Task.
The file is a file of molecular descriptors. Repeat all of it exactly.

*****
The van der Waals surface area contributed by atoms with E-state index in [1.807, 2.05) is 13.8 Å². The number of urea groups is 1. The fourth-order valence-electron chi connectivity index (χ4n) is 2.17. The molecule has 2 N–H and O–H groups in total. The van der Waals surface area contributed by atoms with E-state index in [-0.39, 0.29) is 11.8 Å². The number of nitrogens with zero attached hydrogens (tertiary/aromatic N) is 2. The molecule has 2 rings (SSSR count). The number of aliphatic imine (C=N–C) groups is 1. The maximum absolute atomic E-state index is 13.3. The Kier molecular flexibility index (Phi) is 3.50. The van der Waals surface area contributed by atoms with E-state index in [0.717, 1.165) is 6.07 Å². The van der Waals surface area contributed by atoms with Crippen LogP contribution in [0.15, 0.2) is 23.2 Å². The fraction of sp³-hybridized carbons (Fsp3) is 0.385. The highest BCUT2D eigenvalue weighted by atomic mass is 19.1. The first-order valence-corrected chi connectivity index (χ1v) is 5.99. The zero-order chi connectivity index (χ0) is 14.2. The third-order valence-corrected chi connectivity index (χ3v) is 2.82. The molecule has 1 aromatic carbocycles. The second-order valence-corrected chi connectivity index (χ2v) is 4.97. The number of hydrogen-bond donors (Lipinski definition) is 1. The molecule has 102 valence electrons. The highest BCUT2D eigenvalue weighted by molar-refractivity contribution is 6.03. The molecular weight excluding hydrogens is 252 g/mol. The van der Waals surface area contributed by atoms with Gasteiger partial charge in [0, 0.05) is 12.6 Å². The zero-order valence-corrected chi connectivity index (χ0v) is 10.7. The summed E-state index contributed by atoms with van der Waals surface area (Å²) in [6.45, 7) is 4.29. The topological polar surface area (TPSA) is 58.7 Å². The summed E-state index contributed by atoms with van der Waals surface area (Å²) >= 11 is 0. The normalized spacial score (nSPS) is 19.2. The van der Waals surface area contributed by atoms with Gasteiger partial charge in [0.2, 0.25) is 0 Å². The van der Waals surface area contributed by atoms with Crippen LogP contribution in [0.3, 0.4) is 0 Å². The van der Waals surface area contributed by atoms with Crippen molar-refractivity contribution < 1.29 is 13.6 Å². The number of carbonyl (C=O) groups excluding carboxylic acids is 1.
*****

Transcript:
The van der Waals surface area contributed by atoms with E-state index in [1.807, 2.05) is 13.8 Å². The number of urea groups is 1. The fourth-order valence-electron chi connectivity index (χ4n) is 2.17. The molecule has 2 N–H and O–H groups in total. The van der Waals surface area contributed by atoms with E-state index in [-0.39, 0.29) is 11.8 Å². The number of nitrogens with zero attached hydrogens (tertiary/aromatic N) is 2. The molecule has 2 rings (SSSR count). The number of aliphatic imine (C=N–C) groups is 1. The maximum absolute atomic E-state index is 13.3. The Kier molecular flexibility index (Phi) is 3.50. The van der Waals surface area contributed by atoms with E-state index in [0.717, 1.165) is 6.07 Å². The van der Waals surface area contributed by atoms with Crippen LogP contribution in [0.15, 0.2) is 23.2 Å². The fraction of sp³-hybridized carbons (Fsp3) is 0.385. The highest BCUT2D eigenvalue weighted by atomic mass is 19.1. The first-order valence-corrected chi connectivity index (χ1v) is 5.99. The zero-order chi connectivity index (χ0) is 14.2. The third-order valence-corrected chi connectivity index (χ3v) is 2.82. The molecule has 1 aromatic carbocycles. The second-order valence-corrected chi connectivity index (χ2v) is 4.97. The number of hydrogen-bond donors (Lipinski definition) is 1. The molecule has 102 valence electrons. The highest BCUT2D eigenvalue weighted by molar-refractivity contribution is 6.03. The molecular weight excluding hydrogens is 252 g/mol. The van der Waals surface area contributed by atoms with Gasteiger partial charge in [0, 0.05) is 12.6 Å². The zero-order valence-corrected chi connectivity index (χ0v) is 10.7. The summed E-state index contributed by atoms with van der Waals surface area (Å²) in [6.45, 7) is 4.29. The topological polar surface area (TPSA) is 58.7 Å². The summed E-state index contributed by atoms with van der Waals surface area (Å²) >= 11 is 0. The normalized spacial score (nSPS) is 19.2. The van der Waals surface area contributed by atoms with Gasteiger partial charge in [0.2, 0.25) is 0 Å². The van der Waals surface area contributed by atoms with Crippen LogP contribution in [0.3, 0.4) is 0 Å². The van der Waals surface area contributed by atoms with Crippen molar-refractivity contribution < 1.29 is 13.6 Å². The number of carbonyl (C=O) groups excluding carboxylic acids is 1.